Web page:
Climate Week at UWindsor
While COVID-19 forced the world to concentrate on the global public health emergency, 2020 tied with 2016 as the hottest year on record. Despite a dip in 2020 carbon dioxide emissions caused by the pandemic, the United Nations; Environment Programme (UNEP)’s 2020 annual Emissions Gap Report warns that the world is still heading for a temperature rise in excess of 3°C this century. And 5 years after signing onto the Paris Climate Agreement, countries still need to step up their climate plans to stand a chance to reach the Agreement’s goals and avoid the most dangerous climate impacts.
Much is discussed about global and national climate action, but cities consume over two-thirds of the world’s energy, account for more than 75% of global carbon dioxide emissions and are the most affected by climate impacts. Any effective response to climate change needs to include local action, and an all-of-community response.
The need for cutting-edge research on climate change cuts across all research disciplines and demands innovative, collaborative and interdisciplinary approaches to connect local action to national and international initiatives, and UWindsor is in a position to lead.
Please join us for a week of activities on climate action and research at the University of Windsor and with its community partners. From Monday to Friday, 22-26 February, noon hour events each day will focus on highlighting and supporting both institutional climate action and interdisciplinary research on climate change and climate action. Join us for any or all of these virtual events.
Researchers are encouraged to register to participate in as many of the roundtables as are relevant to their current or planned future research, and will be given 5 minutes each to describe their current or planned climate-related research or ideas for collaboration.
Monday 22 February: Welcome and Local Institution Climate Plans
Welcome: University of Windsor President Robert Gordon
Panel: President Gordon will be be joined by leaders and senior administrators from local public institutions on a panel discussion about institutional climate plans, including:
- Gary McNamara, Warden, County of Essex
- Janice Kaffer, CEO, Hotel-Dieu Grace Hospital (HDGH)
- Kristin Kennedy, CEO, Erie Shores Healthcare
- Karina Richters, Climate Change Specialist, City of Windsor
- Joseph Picard, Director of Education, Conseil Scolaire Providence
- Joseph Ibrahim, Superintendant, Windsor Essex Catholic District School Board (WECDSB)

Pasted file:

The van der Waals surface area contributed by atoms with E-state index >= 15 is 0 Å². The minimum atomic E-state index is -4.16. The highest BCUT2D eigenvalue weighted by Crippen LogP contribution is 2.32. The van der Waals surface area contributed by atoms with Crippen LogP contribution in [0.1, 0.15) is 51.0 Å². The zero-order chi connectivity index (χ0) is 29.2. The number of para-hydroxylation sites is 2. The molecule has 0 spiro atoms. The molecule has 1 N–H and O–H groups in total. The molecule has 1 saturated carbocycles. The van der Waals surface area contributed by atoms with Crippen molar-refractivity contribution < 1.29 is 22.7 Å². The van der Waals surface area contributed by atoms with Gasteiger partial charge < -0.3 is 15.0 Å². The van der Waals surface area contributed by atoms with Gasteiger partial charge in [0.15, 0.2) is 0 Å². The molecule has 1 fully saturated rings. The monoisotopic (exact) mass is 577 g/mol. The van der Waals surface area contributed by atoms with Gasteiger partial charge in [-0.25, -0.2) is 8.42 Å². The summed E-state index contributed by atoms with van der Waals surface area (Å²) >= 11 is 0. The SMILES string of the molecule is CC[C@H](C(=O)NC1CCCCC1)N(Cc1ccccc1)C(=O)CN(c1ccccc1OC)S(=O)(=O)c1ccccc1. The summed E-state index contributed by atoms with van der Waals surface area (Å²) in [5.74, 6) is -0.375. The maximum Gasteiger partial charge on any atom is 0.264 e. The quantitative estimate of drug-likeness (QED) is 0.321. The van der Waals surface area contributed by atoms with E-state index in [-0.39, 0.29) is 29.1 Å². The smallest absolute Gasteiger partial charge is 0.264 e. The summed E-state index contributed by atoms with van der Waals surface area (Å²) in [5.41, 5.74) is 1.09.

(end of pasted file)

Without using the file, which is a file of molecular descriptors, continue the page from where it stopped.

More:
- Tania Jobin, Chair, Essex Region Conservation Authority
- Kathleen Quenneville, Energy & Environmental Officer, Greater Essex County District School Board (GECDSB)
Dr. Michael Siu, Vice-President of Research and Innovation, University of Windsor, will give brief remarks to introduce the week’s research sessions.
Tuesday 23 February: Research Roundtable – Healthy and Climate Resilient Windsor-Essex Watersheds
Co-hosted by the Essex Region Conservation Authority (ERCA) and the Great Lakes Institute for Environmental Research (GLIER)
Natural areas and green space play a key role in assisting communities adapt and mitigate climate change, and offer a wealth of human health co-benefits including reduction of several chronic diseases and associated symptoms. The Essex Region Natural Heritage Systems Strategy (ERNHSS) is used to strategically direct ERCA’s programs and develop tools to assist provincial and municipal partners, private landowners, non-profit organizations and other stakeholders to protect, manage and enhance natural heritage protection of the region’s watersheds. This session will highlight existing technical data, and invite researchers to outline briefly any existing and future projects related to climate change in the context of the Windsor-Essex region’s natural heritage and watersheds.
Wednesday 24 February: Research Roundtable – Urban Sustainability and Healthy Cities
Hosted by the Windsor Law Centre for Cities
Cities and local communities are increasingly at the heart of climate mitigation policy and advocacy. In a 2020 speech, UN Secretary-General António Guterres said that cities were “where the climate battle will largely be won or lost.” Health and environment, too, are closely linked through the social determinants of health and an increasing focus on equity in city-building. This session will use the frameworks of urban sustainability and healthy cities to focus on city-level research with a climate impact. The net will be cast widely to include a broad range of approaches and disciplines, including but not limited to: municipal climate policy and governance, the Sustainable Development Goals (SDGs), public health and the social determinants of health, architecture and the built environment, land use planning and densification, infrastructure, community energy planning, active transportation and public transit, inclusion and environmental racism, public spaces and place-making, affordable and sustainable housing, the natural environment in cities, just recovery, advocacy in local climate movements and more. Researchers from any discipline working on related subjects are encouraged to participate.